Translation:He does not speak Chinese.
It's a tempting distinction with some validity, but it's not strictly adhered to in practice.
The terms are "汉语" and "中文" are generally equivalent, though apparently subject to regional preference, as set out in this Chinese Wikipedia article:
In China, both terms are fairly common, in my experience. In Taiwan, "汉语" is rare.
The terms don't overlap completely in their usage (e.g. "中文" rather than "汉语" would be a course of post-secondary study for native Chinese speakers equivalent to "English" in the English-speaking world), but generally either can be used to describe the spoken language (and by extension, its transcription in writing).
It's not really accurate for "Chinese", which is a broader term. "普通话" specifically means Mandarin.
Even more specifically, it's the mainland term for Modern Standard (Mandarin) Chinese (called "国语" in Taiwan and "华语" in Singapore and Malaysia). We usually simply call this "Mandarin" in English, but Modern Standard Mandarin Chinese is derived from 官话, the language of the mandarins (senior-level Chinese bureaucrats), which is the historical technical meaning of "Mandarin".
(Mandarin as the language of the officials was in turn based on dialects existing in and around Beijing, which are still part of the so-called Mandarin language group as it's described by linguists.)
Thank you. This skill has confused me because I was taught never to say "Chinese" because the different dialects are basically completely separate languages. So it seems that what Duolingo translates as "Chinese" can refer to any dialect spoken by the Han Chinese, which in the context of this course probably means the dialect we are learning. Which Chinese people are Han?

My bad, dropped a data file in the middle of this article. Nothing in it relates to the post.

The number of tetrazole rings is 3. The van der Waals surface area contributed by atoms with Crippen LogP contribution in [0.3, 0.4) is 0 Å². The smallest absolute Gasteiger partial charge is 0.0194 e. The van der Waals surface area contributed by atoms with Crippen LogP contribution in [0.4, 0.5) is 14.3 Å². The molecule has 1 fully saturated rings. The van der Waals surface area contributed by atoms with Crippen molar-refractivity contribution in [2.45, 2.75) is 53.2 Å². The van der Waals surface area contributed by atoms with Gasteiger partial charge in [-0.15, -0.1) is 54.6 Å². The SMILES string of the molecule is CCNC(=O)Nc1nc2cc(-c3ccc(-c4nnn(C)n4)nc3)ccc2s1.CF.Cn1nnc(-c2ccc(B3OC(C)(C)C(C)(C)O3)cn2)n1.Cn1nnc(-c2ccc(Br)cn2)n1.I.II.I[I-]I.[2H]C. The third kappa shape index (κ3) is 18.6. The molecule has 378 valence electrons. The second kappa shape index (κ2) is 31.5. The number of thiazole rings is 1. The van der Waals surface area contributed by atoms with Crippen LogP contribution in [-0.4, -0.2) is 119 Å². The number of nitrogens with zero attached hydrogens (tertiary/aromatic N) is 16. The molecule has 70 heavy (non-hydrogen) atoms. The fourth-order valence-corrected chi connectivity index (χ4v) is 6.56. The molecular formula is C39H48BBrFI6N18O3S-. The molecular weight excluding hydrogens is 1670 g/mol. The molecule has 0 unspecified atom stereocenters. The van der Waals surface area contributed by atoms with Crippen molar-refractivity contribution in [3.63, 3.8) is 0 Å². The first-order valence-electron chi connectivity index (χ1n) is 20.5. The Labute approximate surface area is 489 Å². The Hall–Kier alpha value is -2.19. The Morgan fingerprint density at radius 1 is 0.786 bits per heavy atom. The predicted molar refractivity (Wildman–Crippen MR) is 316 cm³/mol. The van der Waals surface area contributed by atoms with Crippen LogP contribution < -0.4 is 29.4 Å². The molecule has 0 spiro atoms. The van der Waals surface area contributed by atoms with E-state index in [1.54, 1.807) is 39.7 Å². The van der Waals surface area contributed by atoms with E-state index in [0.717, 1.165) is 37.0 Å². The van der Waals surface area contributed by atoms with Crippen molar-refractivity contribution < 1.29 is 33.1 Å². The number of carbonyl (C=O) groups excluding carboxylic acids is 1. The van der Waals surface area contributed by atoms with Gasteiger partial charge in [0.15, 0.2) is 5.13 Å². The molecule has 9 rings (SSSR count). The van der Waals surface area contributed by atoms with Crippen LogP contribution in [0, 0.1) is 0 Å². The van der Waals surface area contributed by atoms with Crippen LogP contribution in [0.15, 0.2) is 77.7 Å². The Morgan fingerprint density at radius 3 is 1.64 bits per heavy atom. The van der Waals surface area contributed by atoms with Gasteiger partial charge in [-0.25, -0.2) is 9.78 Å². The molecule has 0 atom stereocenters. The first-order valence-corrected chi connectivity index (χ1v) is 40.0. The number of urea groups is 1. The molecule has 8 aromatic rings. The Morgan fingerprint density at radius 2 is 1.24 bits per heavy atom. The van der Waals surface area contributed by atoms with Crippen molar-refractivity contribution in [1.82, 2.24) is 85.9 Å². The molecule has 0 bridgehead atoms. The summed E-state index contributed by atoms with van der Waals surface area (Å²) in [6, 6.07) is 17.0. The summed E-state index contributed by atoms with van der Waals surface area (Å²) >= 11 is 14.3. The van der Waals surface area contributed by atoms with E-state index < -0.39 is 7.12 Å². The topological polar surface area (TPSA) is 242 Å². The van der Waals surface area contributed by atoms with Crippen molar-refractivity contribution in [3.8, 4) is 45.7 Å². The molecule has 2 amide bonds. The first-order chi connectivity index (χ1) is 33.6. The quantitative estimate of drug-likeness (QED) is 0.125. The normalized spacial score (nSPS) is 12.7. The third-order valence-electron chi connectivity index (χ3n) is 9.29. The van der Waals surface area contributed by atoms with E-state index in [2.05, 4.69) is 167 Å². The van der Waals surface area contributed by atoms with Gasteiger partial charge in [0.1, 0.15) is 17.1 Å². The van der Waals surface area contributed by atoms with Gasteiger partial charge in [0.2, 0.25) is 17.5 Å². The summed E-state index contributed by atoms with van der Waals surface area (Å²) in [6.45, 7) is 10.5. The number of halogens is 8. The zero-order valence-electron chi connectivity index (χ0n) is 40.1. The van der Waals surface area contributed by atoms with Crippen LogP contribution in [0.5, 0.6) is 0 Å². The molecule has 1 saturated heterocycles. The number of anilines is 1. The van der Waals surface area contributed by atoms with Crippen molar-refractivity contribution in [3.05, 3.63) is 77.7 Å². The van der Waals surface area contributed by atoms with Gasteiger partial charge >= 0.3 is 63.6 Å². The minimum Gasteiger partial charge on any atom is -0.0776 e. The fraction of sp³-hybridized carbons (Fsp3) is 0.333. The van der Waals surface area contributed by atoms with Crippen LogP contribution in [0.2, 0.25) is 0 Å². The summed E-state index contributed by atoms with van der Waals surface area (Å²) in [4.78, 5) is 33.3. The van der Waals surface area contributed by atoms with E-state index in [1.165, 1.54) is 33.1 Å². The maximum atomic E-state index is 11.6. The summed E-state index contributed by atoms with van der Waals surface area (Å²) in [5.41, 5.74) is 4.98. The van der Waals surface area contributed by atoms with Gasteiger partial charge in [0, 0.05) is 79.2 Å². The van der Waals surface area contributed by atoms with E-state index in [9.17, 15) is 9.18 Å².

Most Chinese citizens are Han — 92% according to official Chinese statistics — and accordingly so are most Chinese emigrants. The Han are who we generally think of when we think of Chinese ethnicity, I would say.
There are also ethnic minorities in/from China (i.e. current or former Chinese citizens who aren't Han), and although many of them have largely mixed with the Han people, some groups still speak non-Sinitic languages.
With the 会, that would mean "He does not know how to speak Chinese" or "he does not have the capacity to speak Chinese;" the sentence as written means "He does not speak Chinese;" perhaps the former is the reason for the latter, but the sentence does not actually specify: that is, it is possible that he can speak Chinese, but he simply does not, for whatever reason.
他不说汉语。 Translation: He does not speak Chinese.